Kenyans are vocal about their opinions, creative and tech-savvy. As a result, the thriving food blogging and foodie community continues to grow strength-to-strength, but are some of these opinions and reviews based on comparisons that are international, regional or local?

It’s only natural that everyone is a critic. We all make the judgement: “Will I come dine here again and would I refer this restaurant to a friend?” With the exponential reach of social media, the growing influence of bloggers and foodies and the convincing opinion of a trusted friend or family member, a positive recommendation can be great for a restaurant’s publicity but a negative one could actually damage a business or discourage a talented chef. The vol-
ume of all this critical chatter, often based on little knowledge, drowns out other aspects that foodies should champion.

In the same breadth, based on knowledge and experience, opinions should be critical. Don’t be afraid to share your opinion if you know what you’re speaking about, but don’t be mean about it either. Your goal should be to better a food experience, sort of like contributing to open-source software, and not to attack someone or to prove that you know more.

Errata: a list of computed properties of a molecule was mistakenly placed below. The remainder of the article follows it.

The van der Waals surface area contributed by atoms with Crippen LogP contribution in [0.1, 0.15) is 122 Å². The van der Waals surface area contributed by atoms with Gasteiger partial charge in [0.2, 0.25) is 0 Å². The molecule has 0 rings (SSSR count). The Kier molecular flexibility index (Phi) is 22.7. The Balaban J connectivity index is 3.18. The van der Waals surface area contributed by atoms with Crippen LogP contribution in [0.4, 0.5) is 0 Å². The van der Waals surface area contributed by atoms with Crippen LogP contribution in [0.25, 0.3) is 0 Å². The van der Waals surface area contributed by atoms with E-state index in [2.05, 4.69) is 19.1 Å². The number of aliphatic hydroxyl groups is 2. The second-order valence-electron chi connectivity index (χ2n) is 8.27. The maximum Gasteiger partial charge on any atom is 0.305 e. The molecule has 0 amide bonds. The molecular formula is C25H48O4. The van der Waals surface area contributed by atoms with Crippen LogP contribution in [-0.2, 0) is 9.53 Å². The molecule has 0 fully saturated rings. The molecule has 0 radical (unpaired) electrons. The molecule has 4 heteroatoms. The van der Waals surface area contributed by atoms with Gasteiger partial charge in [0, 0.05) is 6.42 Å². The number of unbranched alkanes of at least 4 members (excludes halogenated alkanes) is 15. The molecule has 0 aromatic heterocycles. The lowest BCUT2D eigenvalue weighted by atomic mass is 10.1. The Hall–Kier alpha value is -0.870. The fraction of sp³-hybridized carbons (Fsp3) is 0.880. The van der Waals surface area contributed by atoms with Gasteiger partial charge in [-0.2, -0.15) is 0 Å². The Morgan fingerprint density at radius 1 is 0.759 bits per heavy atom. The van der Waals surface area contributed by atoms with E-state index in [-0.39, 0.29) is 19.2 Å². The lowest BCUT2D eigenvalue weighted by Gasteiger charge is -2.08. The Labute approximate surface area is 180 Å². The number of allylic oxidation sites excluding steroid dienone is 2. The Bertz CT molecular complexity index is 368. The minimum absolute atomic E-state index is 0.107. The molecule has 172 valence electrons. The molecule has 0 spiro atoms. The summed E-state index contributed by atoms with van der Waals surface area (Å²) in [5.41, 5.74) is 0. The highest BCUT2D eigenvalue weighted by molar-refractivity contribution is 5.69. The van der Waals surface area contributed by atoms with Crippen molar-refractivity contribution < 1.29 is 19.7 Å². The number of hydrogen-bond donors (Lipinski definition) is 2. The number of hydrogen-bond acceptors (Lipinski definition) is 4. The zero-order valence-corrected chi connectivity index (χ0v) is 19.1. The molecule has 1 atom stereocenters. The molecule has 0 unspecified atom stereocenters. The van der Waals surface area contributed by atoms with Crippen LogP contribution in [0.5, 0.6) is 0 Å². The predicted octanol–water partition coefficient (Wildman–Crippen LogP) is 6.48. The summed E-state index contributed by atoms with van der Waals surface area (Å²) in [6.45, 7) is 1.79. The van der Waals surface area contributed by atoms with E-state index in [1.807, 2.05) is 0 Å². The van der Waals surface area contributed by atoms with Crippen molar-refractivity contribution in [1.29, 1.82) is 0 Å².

A word of caution: don’t believe everything you read…even what I write. Use it as inspiration and an invitation to see food from an experiential perspective. What’s important is that a foodie will want to experience it for themselves. So go out there, eat and revel in it. Don’t let chatter, sometimes based on lack of knowledge, turn you off from trying a new restaurant, or a highly-produced television show define your experience. Only through experience and self discovery does one really live up to the title of “foodie.”

Nowadays the word “foodie” is considered fashionable, trendy and, more than anything, is a marketing buzzword. The use of the word is not necessarily negative, but its application has evolved and we must remember that it’s because of this evolution a new generation is now closer to food and all its aspects. While we’ve slowly become disconnected with the production, quality and origins of our food, the word “foodie” has in some respects, helped the food movement thrive. The more foodies that celebrate the entire culinary experience, the more people will be interested in good food and the more discerning palates will become. Restaurants that offer mediocre service or inconsistent food will be challenged to do better.

Great restaurants will be pushed to continue to set new standards.

The more foodies, the better for the culinary scene, and the better we can all eat. So if you’re a foodie, do us all a favour and continue to seek, explore and share. Maintain that open

mindedness and humbleness when sampling and learning about new experiences; because without the experience, food would have no life –no breath.